Israel’s astonishingly effective Iron Dome air defense has prevented Hamas from killing Israeli Jews and spreading terror in the civilian population. Ironically, though, the better Iron Dome works, the less sympathy the rest of the world has for a nation that remains under rocket attack.

There’s something close to the “simple twist of fate” Jung called enantiodromia going on there — although the reversal of polarities involves a switch from the “hard power” to the “soft power” realm in this case, there’s still a blowback effect.

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Far preferable from my own point of view to the various asymmetries and imbalances we see in the real-time playing out of hostilities is this example of a symmetry of grief, recognized in a symmetry of compassion:

That’s a different — though related — conflict, of course.

Here’s a similar one, which I like because it ends “I defend ppl” — and one hopes in a 160 character parallel universe, Taslima would ineed have added “And vice versa” before that final remark, as her tweet surely implies:

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And I’m always happy to see Christians and Muslims united in search of peace, but when two parties in a three-way tug-o-war make common cause — as in the case of Palestinian Christians and Muslims making common cause against Israel —

— should that be celebrated as a gesture of unity in the face of “crusade vs jihad” rhetoric across a wide swathe of the world, or viewed as an example of polarization, “Palestinians vs Israelis” — or both?

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Those are some of the symmetries and asymmteries I have run across in commentaries on the situation — but how do participants view the situation? To anchor us in some of the political realities and ambiguities, here are some comments posted this week by two Israelis with close experience of the situation.

Yuval Diskin, Shin Beth chief 2005-2011, offered considerable nuance on his FB page:

I see the severe and rapid deterioration of the security situation in the territories, Jerusalem and the Triangle and I’m not surprised. Don’t be confused for a moment. This is the result of the policy conducted by the current government, whose essence is: Let’s frighten the public over everything that’s happening around us in the Middle East, let’s prove that there’s no Palestinian partner, let’s build more and more settlements and create a reality that can’t be changed, let’s continue not dealing with the severe problems of the Arab sector in Israel, let’s continue not solving the severe social gaps in Israeli society. This illusion worked wonderfully as long as the security establishment was able to provide impressive calm on the security front over the last few years as a result of the high-quality, dedicated work of the people of the Shin Bet, the IDF and the Israel Police as well as the Palestinians whose significant contribution to the relative calm in the West Bank should not be taken lightly.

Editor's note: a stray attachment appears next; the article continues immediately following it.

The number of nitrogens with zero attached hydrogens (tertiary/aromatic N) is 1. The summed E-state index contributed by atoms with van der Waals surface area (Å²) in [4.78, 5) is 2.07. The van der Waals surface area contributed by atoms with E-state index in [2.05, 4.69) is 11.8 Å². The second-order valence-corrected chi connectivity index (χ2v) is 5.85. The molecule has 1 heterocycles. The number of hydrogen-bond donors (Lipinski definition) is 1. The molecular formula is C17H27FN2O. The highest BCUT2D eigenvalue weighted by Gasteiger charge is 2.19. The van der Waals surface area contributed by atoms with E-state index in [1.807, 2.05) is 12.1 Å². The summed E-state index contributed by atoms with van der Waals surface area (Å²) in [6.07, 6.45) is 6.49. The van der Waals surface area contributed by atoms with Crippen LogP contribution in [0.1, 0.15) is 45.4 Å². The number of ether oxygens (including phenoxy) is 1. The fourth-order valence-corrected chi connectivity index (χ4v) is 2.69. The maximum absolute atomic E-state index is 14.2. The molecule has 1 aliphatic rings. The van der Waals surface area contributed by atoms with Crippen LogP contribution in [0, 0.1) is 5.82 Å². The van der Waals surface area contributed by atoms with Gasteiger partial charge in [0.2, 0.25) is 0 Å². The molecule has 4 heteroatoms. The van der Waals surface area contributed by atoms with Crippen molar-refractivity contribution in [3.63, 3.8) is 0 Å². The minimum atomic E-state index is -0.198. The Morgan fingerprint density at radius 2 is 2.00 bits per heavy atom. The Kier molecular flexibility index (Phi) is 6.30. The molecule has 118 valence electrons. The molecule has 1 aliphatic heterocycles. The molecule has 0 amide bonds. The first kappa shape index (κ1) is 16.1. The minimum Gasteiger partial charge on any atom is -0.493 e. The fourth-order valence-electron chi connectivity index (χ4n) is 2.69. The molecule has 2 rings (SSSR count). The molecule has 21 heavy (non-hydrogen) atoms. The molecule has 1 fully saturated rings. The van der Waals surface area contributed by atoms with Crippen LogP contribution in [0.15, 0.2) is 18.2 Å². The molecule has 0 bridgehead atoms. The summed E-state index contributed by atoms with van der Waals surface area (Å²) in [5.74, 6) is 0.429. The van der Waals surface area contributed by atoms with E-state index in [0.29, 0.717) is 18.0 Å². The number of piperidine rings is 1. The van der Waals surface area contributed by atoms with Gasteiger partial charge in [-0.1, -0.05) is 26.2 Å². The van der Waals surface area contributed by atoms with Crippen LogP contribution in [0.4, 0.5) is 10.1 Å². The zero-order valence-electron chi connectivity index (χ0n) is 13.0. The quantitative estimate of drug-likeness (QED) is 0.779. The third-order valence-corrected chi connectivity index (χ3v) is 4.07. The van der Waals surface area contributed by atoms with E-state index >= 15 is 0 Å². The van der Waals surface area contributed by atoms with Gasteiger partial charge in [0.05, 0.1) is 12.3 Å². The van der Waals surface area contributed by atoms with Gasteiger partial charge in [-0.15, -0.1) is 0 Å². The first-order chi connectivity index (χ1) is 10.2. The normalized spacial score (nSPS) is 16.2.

PM Netanyahu speaking two days ago offered this blunt assessment, as reported in The Times of Israel under the header, Netanyahu finally speaks his mind:

He made explicitly clear that he could never, ever, countenance a fully sovereign Palestinian state in the West Bank. He indicated that he sees Israel standing almost alone on the frontlines against vicious Islamic radicalism, while the rest of the as-yet free world does its best not to notice the march of extremism. [ .. ]

Netanyahu has stressed often in the past that he doesn’t want Israel to become a binational state — implying that he favors some kind of accommodation with and separation from the Palestinians. But on Friday he made explicit that this could not extend to full Palestinian sovereignty. Why? Because, given the march of Islamic extremism across the Middle East, he said, Israel simply cannot afford to give up control over the territory immediately to its east, including the eastern border — that is, the border between Israel and Jordan, and the West Bank and Jordan.

More explicitly:

Netanyahu didn’t say he was ruling out all territorial compromise, but he did go to some lengths to highlight the danger of relinquishing what he called “adjacent territory.” He scoffed at those many experts who have argued that holding onto territory for security purposes is less critical in the modern technological era, and argued by contrast that the closer your enemies are, physically, to your borders, the more they’ll try to tunnel under those borders and fire rockets over them. It had been a mistake for Israel to withdraw from Gaza, he added — reminding us that he’d opposed the 2005 disengagement — because Hamas had since established a terrorist bunker in the Strip. And what Hamas had been doing in Gaza — tunneling into and rocketing at the enemy — would be replicated in the West Bank were Israel so foolish as to give the Islamists the opportunity.

“If we were to pull out of Judea and Samaria, like they tell us to,” he said bitterly — leaving it to us to fill in who the many and various foolish “theys” are — “there’d be a possibility of thousands of tunnels” being dug by terrorists to attack Israel, he said. There were 1,200 tunnels dug in the 14- kilometer border strip between Egypt and Gaza alone, he almost wailed, which Egypt had sealed. “At present we have a problem with the territory called Gaza,” the prime minister said. But the West Bank is 20 times the size of Gaza. Israel, he said flatly, was not prepared “to create another 20 Gazas” in the West Bank.

And finally:

Beyond Israel’s direct current confrontation with Hamas, and the eternal Palestinian conflict, Netanyahu also addressed the rise of Islamic extremism across the Middle East — covering the incapacity of affected states to resist it, and Israel’s unique determination and capacity to stand firm. He said Israel finds itself in a region “that is being seized by Islamic extremism. It is bringing down countries, many countries. It is knocking on our door, in the north and south.”

But while other states were collapsing, said Netanyahu, Israel was not — because of the strength of its leadership, its army and its people. “We will defend ourselves on every front, defensively and offensively,” he vowed.

And in a passage that was primarily directed at Israel’s Islamist enemies, but might equally be internalized by those he plainly regards as Israel’s muddle-headed self-styled friends, he added: “Nobody should mess with us